Donnie Brasco (18)

Directed by Mike Newell
Starring Al Pacino, Johnny Depp, Michael Madsen, Anne Hecht

A sort of Goodfellas meets..well, Goodfellas! Depp plays FBI agent Joe Piscone who goes undercover as Donnie and soon hooks up with ageing minor hood Lefty(Pacino), and other assorted mobsters. We follow the usual power struggles, casual violence, scams and that whole bunch of crap about these being men of some sort of twisted code of honour. To be honest, I hate the idea of these sort of films. They really DO present these vicious criminals as heros. OK, so we are appalled by the violence, but in Goodfellas it was the bonkers Joe Pesci, and here much of the viciousness is from power hungry and ruthless Michael Madsen. By giving themselves a scapegoat, the film makers seek to distance themselves from the everyday presentation of casual killings. 'See, its just this character'. But the whole culture is one where life is cheap, keeping face is all, and you really should Trust No One. By presenting a life of crime as just another way of making a living, it glorifies it in my view.
Donnie Brasco at first appears to be another movie guilty of all these things, but actually, its morality is a little different. We see the mob life through Donnie's eyes, and thus keep a proper sense of detachment and separateness from the mobs activites. One of the most memorable scenes in the film comes when Donnie visits a Japanese restaurant with the guys. When he discovers he has to remove his shoes, Donnie realizes he will expose the small tape recorder strapped inside his boot. So, he refuses and incites the others into a brutal beating of a hapless Japanese waiter. Donnie's feelings of guilt and horror are readily understandable. He is torn between keeping cover, but his own sense of justice.
Al Pacino as Lefty is very good. He is a rather pathetic character. His son is a junkie, and his wife isn't part of his mob life. Lefty picks up Donnie and shows him off to his mob friends like a new trophy girlfriend. Pacino shows Lefty's desperate but pitifully half-hearted attempts to make more of himself.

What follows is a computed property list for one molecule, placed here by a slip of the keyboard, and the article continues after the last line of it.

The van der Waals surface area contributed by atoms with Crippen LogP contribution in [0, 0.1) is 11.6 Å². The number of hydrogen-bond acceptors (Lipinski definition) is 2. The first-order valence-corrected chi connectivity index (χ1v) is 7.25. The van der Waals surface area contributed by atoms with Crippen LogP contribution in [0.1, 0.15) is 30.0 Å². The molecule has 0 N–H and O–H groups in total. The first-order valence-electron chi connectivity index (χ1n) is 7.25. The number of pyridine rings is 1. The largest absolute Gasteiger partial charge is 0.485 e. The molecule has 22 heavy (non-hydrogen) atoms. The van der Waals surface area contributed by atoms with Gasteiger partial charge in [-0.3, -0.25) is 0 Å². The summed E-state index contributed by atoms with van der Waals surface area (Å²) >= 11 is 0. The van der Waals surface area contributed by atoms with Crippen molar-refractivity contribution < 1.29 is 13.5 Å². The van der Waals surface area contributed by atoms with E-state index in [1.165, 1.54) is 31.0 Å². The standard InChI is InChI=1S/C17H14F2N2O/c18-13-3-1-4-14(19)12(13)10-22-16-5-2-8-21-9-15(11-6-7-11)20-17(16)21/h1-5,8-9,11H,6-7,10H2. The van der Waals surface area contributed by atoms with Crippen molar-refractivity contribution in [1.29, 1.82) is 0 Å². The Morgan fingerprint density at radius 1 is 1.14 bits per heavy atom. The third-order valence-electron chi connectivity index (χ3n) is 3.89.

Meanwhile, we also meet Joe's wife Maggie(Hecht), and three daughters. Understandably, she is not too happy about his new life. The funniest scenes come when they visit a counsellor who suggests they make time for each other each day. Despite the humour, it is actually completely illogical for them to visit a counsellor, when their problems are abundantly clear to anyone; Joe isn't there for months at a time. Hecht is the usual One Decent Womans Role in these sort of films.(Stone in Casino, Lorraine Bracco in Goodfellas, Penelope Ann Miller in Carlito's Way etc), but even her role is little more than a nag/occasional conscience for Joe.
One very grisly mass killing, the obligatory hip chat(think the restaurant scene in Reservoir Dogs or the Royale with cheese chat in Pulp Fiction), this time about cars. Mob speak lessons and a self conciously trying-to-be-a-classic chat about the nuances in mobsters saying 'forget about it'. All this adds up to a quite well made film from unexpected British director Newell. Good performance from Pacino, adequate from Depp, Michael Madsen's usual sneer and grin.(Can he do anything else? I guess Mr Blond was a high point.)
One of the most interesting points about this film is that it is based very much on true events. There was a real Donnie Brasco, and a real Lefty. I still am dubious about the value of mob films, but this one was a bit different and thought provoking. However, not a million miles away from..well Goodfellas. 7/10

May 1997

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